An application for an interim protection order has been filed against former SABC sports commentator Owen Ndlovu.
Sunday World has a copy of an affidavit that Sbongi Ngcobo, the business manager of Ukhozi FM, filed, asking the Randburg magistrate’s court to intervene so that Ndlovu will not cause her any more harm.
In the affidavit, dated January 23, Ngcobo writes that Ndlovu must not threaten, harass, or intimidate her.
She further orders him to refrain from insulting her, making up stories, and posting anything negative on social media.
It has been established that the matter is between Ngcobo and Ndlovu and does not involve the public broadcaster.
Fight over song of the year rights
Ngcobo’s decision to approach the court comes after Ndlovu made damning allegations against her over the controversial Ukhozi FM Song of the Year competition two years ago.
Ndlovu alleged that Ngcobo stole the concept he pioneered in 2016 and generated money from it.
Ndlovu asserts in the affidavit that the owner of the Ukhozi FM station made more than R500 000 using his idea. He vows to take her on until he gets what he believes is due to him.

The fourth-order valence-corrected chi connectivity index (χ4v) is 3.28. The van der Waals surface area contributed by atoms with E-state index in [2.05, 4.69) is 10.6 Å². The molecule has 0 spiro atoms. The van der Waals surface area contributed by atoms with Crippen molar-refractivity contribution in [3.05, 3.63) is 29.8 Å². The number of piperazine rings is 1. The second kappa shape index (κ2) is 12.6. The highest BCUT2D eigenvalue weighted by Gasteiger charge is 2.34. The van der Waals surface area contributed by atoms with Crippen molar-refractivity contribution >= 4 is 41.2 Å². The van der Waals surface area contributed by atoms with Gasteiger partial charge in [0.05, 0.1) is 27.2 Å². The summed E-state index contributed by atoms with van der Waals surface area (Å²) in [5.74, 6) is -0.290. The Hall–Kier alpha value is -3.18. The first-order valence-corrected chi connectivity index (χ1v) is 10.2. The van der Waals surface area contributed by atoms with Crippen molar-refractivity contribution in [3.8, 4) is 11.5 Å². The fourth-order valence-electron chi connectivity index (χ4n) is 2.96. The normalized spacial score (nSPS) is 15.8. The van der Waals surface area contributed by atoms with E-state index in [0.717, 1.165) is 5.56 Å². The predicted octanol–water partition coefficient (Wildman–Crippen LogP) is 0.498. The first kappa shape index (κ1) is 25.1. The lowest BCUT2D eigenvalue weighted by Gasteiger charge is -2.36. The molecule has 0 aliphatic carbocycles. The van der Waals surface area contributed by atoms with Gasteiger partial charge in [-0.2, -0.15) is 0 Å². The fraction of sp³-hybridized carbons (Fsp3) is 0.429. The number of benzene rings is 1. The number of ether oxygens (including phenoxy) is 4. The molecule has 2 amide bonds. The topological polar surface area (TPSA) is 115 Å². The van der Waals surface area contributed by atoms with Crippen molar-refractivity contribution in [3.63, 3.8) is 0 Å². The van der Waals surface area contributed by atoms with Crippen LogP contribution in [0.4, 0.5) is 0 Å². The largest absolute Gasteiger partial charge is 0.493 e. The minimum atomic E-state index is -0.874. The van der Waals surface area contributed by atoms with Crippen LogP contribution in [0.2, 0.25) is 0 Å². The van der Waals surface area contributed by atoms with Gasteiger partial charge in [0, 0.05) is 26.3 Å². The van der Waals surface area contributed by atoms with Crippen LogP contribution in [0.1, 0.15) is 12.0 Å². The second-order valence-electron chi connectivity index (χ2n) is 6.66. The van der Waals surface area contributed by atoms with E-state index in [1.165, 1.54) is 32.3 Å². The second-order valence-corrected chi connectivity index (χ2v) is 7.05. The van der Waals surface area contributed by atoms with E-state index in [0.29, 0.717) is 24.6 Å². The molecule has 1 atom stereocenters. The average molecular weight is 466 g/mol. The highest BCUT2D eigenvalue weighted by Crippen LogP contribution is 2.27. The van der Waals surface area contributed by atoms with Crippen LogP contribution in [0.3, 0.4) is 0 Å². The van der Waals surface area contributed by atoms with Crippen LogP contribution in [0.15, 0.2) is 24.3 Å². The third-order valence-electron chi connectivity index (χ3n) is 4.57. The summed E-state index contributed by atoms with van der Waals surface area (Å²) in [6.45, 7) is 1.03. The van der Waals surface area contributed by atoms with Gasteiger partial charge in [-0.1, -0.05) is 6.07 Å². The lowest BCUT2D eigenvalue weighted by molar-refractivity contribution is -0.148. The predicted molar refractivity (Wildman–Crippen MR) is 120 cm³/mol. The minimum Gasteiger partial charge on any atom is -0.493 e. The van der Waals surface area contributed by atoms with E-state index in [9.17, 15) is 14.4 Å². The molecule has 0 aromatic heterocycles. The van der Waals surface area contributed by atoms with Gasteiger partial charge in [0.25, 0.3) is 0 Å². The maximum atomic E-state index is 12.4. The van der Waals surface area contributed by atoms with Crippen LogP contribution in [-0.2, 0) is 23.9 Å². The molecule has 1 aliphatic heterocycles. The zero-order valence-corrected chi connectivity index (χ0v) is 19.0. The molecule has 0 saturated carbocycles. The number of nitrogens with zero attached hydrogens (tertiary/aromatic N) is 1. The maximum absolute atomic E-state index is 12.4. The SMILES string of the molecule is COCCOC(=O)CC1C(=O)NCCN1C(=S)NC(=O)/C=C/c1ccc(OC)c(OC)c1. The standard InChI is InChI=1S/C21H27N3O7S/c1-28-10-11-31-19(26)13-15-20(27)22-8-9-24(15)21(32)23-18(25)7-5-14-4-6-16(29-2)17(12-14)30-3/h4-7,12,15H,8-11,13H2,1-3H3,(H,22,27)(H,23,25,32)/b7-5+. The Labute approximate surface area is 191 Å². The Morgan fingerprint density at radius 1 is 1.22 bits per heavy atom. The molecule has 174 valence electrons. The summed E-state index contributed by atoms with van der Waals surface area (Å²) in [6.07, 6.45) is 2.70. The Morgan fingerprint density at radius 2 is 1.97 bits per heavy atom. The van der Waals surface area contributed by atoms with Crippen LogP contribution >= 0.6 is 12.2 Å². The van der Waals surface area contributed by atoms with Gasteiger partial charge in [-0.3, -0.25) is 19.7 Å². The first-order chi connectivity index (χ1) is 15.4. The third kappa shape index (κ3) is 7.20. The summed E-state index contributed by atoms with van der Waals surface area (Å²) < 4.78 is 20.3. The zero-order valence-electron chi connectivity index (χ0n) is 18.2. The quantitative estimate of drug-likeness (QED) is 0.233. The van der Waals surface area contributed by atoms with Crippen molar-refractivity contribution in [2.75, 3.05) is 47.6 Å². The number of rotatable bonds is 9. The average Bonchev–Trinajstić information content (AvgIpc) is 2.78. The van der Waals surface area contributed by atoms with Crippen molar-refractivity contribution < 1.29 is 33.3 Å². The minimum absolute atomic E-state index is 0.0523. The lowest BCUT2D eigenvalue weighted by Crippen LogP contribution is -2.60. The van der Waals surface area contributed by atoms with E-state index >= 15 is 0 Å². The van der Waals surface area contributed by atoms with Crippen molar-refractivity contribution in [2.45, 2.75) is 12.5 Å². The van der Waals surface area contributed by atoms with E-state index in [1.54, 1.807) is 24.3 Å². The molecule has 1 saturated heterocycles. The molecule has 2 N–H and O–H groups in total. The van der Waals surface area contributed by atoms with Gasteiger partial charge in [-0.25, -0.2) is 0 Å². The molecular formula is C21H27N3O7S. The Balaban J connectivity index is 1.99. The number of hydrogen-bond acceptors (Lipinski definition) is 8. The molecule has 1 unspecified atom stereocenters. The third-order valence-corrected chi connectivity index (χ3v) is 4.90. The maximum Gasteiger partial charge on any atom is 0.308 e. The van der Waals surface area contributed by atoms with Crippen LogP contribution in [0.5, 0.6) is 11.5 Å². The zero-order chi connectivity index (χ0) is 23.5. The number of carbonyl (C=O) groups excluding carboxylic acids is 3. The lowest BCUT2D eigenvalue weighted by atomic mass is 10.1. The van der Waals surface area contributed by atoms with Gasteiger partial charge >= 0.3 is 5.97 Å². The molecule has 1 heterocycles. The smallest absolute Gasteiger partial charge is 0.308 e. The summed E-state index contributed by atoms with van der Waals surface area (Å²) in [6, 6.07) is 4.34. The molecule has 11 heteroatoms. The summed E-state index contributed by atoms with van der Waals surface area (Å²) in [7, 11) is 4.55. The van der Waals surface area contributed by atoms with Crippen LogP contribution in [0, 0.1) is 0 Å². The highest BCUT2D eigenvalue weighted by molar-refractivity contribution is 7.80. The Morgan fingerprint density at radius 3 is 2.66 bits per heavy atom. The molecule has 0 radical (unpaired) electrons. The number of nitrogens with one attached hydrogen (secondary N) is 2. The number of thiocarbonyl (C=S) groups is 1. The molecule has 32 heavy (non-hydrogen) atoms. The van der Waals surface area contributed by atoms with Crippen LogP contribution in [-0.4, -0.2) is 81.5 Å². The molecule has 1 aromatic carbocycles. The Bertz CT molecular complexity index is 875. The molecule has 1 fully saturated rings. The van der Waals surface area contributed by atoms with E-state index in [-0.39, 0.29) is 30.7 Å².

On October 22 2022, he proceeded to file criminal charges against the station manager at the Mondeor police station, which is located in the southern part of Johannesburg.
“In 2016, I signed a contract with the SABC to do a voting competition using SMS, with all 18 SABC radio stations participating in this competition.
All radio stations were going to use the same SMS line that my company provided, which was 33175.
According to the affidavit, the competition winner would be made public every year on New Year’s Eve.
Ndlovu launched another attack on Ngcobo on Facebook on December 31 2023, accusing her of colluding with some influential people at the IsiZulu radio station.
He alleged that they manipulated votes to ensure maskandi musician Khuzani “Indlamlenze” Mpungose won the Ukhozi Song of the Year Competition.
Mpungose’s song Umjolo Lowo got the nod ahead of popular songs such as Iplan by Thukzin and Paris by Mthandeni “Igcokama Elisha” Manqele.
Freedom of expression
Approached for comment, Ndlovu laughed off the interim protection order.
“What is wrong if I express my view on social media? Isn’t that my constitutional right? I won’t keep quiet until I get back what is rightfully mine,” he said.
The businessman from Dannehousier in KwaZulu-Natal acknowledged receiving summons to appear in the Randburg magistrate’s court on February 20.
“We will meet in court,” said Ndlovu.
“My lawyer is taking care of the matter as well as the issue of the SABC asking me to stop using their trademark and logo in promoting my summer campaign song, which I will relaunch soon.”